The first part of the title of this Macro Letter is borrowed from an excellent book originally written in 1994. Among several observations made by the author, Jeremy Siegel, was the idea that stocks would at least keep pace with GDP growth or even exceed it at the national level. The data, which went back to the 19th Century, showed that stocks also outperformed bonds in the long-run. The price one has to pay for that outperformance is higher volatility than for bonds and occasional, possibly protracted, periods of under-performance or, if your portfolio is concentrated, the risk of default. This is not to say that bonds are exempt from default risk, notwithstanding the term ‘risk-free rate’ which we associate with many government obligations. A diversified portfolio of stocks (and bonds) has been seen as the ideal investment approach ever since Markowitz promulgated the concept of modern portfolio theory.
Today, passive index tracking funds have swallowed a massive percentage of all the investment which flows into the stock market. Why? Because robust empirical data shows that it is almost impossible for active portfolio managers to consistently outperform their benchmark index in the long run once their higher fees have been factored in.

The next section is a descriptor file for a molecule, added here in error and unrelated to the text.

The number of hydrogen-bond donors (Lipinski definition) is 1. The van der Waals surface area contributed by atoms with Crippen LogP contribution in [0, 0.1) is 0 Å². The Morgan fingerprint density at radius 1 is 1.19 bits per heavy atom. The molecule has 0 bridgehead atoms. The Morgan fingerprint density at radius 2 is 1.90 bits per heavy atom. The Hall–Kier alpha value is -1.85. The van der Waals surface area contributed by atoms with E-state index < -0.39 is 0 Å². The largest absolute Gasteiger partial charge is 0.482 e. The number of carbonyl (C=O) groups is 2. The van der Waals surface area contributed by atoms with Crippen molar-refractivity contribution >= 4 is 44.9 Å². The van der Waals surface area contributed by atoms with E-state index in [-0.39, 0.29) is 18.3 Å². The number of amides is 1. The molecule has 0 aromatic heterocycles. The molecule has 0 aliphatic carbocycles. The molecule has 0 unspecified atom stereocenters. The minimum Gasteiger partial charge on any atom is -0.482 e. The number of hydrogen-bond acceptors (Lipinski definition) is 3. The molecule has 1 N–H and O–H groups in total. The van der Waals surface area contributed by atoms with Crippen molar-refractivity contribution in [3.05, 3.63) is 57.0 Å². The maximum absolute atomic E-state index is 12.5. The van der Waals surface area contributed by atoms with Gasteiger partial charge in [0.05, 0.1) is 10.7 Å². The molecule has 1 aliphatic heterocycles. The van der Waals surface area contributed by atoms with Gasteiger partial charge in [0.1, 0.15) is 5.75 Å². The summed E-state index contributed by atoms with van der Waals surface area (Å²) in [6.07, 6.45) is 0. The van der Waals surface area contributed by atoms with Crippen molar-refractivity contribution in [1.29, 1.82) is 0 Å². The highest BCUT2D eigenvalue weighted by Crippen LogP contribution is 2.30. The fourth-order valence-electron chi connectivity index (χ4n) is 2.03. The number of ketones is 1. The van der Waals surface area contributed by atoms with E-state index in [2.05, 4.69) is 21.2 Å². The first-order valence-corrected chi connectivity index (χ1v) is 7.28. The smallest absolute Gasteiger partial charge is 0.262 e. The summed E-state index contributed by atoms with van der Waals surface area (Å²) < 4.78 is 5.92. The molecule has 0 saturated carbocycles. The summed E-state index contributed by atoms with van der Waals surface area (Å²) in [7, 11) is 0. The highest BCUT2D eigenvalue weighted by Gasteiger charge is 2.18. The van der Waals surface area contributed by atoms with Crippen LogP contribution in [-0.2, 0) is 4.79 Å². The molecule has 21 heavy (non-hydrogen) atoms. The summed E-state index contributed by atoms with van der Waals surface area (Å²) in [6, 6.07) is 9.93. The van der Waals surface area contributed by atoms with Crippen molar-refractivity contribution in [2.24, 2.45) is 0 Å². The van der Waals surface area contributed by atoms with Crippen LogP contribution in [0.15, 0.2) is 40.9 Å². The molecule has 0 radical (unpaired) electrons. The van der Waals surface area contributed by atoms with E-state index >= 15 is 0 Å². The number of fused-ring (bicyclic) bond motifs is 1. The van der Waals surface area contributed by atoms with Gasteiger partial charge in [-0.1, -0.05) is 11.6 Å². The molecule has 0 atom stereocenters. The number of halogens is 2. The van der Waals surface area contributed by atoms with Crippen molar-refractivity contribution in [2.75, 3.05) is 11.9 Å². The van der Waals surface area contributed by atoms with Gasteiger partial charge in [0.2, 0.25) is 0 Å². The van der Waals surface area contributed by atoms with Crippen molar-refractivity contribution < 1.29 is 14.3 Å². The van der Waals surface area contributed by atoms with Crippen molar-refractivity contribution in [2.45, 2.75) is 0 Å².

An interesting way of showing how indexation has propelled the stock market higher recently, regardless of valuation, is shown in this chart from Ben Hunt at Epsilon Theory – Three Body Problem. He uses it to show how the factor which is QE has trumped everything in its wake. I’ll allow Ben to explain:-
Here’s the impact of all that gravity on the Quality-of-Companies derivative investment strategy.
The green line below is the S&P 500 index. The white line below is a Quality Index sponsored by Deutsche Bank. They look at 1,000 global large cap companies and evaluate them for return on equity, return on invested capital, and accounting accruals … quantifiable proxies for the most common ways that investors think about quality. Because the goal is to isolate the Quality factor, the index is long in equal amounts the top 20% of measuredcompanies and short the bottom 20% (so market neutral), and has equal amounts invested long and short in the component sectors of the market (so sector neutral). The chart begins on March 9, 2009, when the Fed launched its first QE program.
Source: Bloomberg, Deutsche Bank
Over the past eight and a half years, Quality has been absolutely useless as an investment derivative. You’ve made a grand total of not quite 3% on your investment, while the S&P 500 is up almost 300%.